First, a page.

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Get Fired Up! Must-Have Grilling Tools


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Long-handled, spring-loaded tongs are essential for handling the food, all of our grill experts agree. Steven Raichlen, author of the award-winning Barbecue Bible, recommends Lumatongs. At 18 inches, they’re the longest on the market (which means your hands will be as far as possible from the heat), and, for the serious griller, they have a flashlight in one arm so you can see what you’re grilling at night. ($18;

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Photo: Lumatongs

Dexter-Russell Steak Turner

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“A big, heavy-duty spatula is the best tool for rearranging or removing larger cuts of meat from the grill,” says Chris Lilly, chef and partner at Big Bob Gibson Barb-B-Q in Decatur, AL. This Dexter-Russell spatula is so hefty, you can use use it to adjust or remove hot grill grates without risk of burning yourself. ($28;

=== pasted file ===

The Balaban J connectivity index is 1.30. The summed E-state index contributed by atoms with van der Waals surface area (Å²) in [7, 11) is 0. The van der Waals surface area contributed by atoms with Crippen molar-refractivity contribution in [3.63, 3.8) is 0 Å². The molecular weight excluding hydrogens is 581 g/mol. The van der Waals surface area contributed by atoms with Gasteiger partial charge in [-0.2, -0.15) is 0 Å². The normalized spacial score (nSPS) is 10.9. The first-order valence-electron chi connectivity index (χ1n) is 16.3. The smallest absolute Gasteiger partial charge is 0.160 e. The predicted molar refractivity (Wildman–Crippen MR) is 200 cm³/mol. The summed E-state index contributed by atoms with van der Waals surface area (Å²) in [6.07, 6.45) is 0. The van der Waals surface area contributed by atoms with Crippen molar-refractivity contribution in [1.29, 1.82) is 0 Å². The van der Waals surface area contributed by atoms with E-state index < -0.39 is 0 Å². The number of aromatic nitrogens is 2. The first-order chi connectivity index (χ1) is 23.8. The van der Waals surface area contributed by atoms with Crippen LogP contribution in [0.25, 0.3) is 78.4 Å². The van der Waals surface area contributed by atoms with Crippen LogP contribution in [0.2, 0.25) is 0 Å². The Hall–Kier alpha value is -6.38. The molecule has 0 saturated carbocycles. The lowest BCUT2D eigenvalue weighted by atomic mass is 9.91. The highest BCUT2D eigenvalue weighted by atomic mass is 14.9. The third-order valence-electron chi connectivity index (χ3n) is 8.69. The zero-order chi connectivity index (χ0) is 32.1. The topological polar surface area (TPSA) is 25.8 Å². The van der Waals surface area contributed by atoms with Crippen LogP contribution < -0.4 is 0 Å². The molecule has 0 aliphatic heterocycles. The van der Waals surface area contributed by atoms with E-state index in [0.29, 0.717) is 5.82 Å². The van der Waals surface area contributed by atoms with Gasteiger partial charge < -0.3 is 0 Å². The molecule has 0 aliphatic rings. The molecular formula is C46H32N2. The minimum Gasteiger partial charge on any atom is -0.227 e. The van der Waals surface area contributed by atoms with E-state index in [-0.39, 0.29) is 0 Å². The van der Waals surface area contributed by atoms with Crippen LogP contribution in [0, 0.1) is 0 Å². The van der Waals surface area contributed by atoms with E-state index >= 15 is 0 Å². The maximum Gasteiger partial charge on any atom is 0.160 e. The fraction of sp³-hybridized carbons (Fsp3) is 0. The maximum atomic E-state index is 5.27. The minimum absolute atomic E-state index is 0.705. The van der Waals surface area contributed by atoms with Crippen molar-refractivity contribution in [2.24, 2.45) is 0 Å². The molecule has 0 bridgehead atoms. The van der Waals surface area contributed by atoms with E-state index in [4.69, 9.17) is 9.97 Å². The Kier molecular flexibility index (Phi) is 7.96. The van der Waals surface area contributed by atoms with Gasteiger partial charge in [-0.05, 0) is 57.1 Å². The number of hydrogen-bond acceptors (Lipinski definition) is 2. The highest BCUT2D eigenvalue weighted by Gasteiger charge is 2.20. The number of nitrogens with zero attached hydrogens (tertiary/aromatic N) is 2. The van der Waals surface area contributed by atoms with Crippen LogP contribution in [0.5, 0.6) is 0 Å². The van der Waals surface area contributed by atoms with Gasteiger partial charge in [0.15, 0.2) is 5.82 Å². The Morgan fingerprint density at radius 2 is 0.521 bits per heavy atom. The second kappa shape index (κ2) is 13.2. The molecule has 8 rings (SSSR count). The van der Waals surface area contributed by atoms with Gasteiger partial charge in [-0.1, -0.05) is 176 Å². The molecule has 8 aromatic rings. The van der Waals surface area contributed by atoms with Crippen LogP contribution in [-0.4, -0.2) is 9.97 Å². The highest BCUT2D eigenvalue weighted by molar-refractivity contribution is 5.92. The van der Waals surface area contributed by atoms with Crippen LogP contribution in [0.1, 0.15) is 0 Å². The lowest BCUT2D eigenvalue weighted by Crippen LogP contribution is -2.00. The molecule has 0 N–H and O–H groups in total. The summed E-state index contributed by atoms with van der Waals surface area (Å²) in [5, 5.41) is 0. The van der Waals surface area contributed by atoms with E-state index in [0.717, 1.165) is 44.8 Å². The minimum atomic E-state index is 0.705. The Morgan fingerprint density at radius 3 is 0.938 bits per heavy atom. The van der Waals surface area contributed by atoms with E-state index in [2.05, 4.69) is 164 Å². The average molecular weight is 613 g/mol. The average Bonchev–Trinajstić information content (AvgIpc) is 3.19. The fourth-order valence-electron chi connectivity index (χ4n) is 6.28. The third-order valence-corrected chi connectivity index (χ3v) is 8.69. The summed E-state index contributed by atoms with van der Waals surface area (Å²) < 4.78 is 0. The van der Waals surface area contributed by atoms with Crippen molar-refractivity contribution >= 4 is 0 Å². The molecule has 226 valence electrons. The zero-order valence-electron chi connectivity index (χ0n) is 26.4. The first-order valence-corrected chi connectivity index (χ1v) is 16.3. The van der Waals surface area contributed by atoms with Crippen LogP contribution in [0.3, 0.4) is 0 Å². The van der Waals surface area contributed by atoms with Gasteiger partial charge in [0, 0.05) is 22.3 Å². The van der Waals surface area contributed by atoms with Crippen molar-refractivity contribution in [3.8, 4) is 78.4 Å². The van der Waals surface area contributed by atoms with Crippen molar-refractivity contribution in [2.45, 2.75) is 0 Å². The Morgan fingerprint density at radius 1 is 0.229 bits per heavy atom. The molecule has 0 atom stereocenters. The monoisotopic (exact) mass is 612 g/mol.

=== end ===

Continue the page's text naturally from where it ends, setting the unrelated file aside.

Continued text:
Photo: Dexter-Russell

Oxo Good Grips Fish Turner

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If you’re questioning why we have more than one spatula listed, well, how do you feel when your man asks why you have so many pairs of shoes? “A flexible, lighter weight spatula is perfect for fish, vegetables, and smaller cuts of meat,” says Lilly. (Meaning you should use it when making any of these 15 Delish Fish Tacos from Food Bloggers.) ($13;

Photo: Oxo

Raichlen Grill Gloves

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When you have a five-pound bird cooking inside a heavy pan, you want to be able to pull the whole thing off the grill and be pretty confident you’re not going to drop it while holding the corners with just those little pot holders and your fingers. Enter grill gloves, which are insulated and long enough that you can practically cradle a pan fresh off the grill without worrying about burns. ($23;

Photo: Raichlen

Traeger Pizza Grilling Kit